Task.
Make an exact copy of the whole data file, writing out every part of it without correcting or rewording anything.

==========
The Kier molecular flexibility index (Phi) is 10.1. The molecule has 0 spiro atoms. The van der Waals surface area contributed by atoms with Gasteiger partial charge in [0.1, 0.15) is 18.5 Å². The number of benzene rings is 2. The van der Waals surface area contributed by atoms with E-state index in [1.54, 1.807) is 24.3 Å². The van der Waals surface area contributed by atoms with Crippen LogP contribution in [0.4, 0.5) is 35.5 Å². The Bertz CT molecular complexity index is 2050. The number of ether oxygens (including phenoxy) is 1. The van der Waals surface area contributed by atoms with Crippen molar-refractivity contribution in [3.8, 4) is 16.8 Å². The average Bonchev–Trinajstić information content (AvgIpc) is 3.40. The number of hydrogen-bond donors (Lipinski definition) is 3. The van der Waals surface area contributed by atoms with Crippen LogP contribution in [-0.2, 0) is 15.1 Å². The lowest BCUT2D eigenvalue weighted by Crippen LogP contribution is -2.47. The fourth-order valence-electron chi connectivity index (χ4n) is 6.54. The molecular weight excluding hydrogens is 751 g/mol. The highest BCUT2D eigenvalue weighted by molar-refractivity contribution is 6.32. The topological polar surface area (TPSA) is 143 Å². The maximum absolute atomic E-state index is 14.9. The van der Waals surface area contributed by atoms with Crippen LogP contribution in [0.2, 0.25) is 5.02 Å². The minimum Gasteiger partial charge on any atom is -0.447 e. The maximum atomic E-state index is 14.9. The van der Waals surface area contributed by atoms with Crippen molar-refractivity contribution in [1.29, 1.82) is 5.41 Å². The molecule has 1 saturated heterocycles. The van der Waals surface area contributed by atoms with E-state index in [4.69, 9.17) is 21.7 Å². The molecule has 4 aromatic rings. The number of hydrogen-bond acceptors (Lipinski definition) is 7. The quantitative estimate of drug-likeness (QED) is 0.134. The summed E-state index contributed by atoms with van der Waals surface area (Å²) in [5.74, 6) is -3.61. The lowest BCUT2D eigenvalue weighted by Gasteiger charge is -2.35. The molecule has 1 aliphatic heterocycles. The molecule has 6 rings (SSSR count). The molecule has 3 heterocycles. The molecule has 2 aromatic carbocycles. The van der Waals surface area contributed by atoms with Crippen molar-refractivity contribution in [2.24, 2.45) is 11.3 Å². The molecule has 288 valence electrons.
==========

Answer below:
The Kier molecular flexibility index (Phi) is 10.1. The molecule has 0 spiro atoms. The van der Waals surface area contributed by atoms with Gasteiger partial charge in [0.1, 0.15) is 18.5 Å². The number of benzene rings is 2. The van der Waals surface area contributed by atoms with E-state index in [1.54, 1.807) is 24.3 Å². The van der Waals surface area contributed by atoms with Crippen LogP contribution in [0.4, 0.5) is 35.5 Å². The Bertz CT molecular complexity index is 2050. The number of ether oxygens (including phenoxy) is 1. The van der Waals surface area contributed by atoms with Crippen molar-refractivity contribution in [3.8, 4) is 16.8 Å². The average Bonchev–Trinajstić information content (AvgIpc) is 3.40. The number of hydrogen-bond donors (Lipinski definition) is 3. The van der Waals surface area contributed by atoms with Crippen LogP contribution in [-0.2, 0) is 15.1 Å². The lowest BCUT2D eigenvalue weighted by Crippen LogP contribution is -2.47. The fourth-order valence-electron chi connectivity index (χ4n) is 6.54. The molecular weight excluding hydrogens is 751 g/mol. The highest BCUT2D eigenvalue weighted by molar-refractivity contribution is 6.32. The topological polar surface area (TPSA) is 143 Å². The maximum absolute atomic E-state index is 14.9. The van der Waals surface area contributed by atoms with Crippen LogP contribution in [0.2, 0.25) is 5.02 Å². The minimum Gasteiger partial charge on any atom is -0.447 e. The maximum atomic E-state index is 14.9. The van der Waals surface area contributed by atoms with Crippen molar-refractivity contribution in [1.29, 1.82) is 5.41 Å². The molecule has 1 saturated heterocycles. The van der Waals surface area contributed by atoms with E-state index in [4.69, 9.17) is 21.7 Å². The molecule has 4 aromatic rings. The number of hydrogen-bond acceptors (Lipinski definition) is 7. The quantitative estimate of drug-likeness (QED) is 0.134. The summed E-state index contributed by atoms with van der Waals surface area (Å²) in [5.74, 6) is -3.61. The lowest BCUT2D eigenvalue weighted by Gasteiger charge is -2.35. The molecule has 1 aliphatic heterocycles. The molecule has 6 rings (SSSR count). The molecule has 3 heterocycles. The molecule has 2 aromatic carbocycles. The van der Waals surface area contributed by atoms with Crippen molar-refractivity contribution in [2.24, 2.45) is 11.3 Å². The molecule has 288 valence electrons.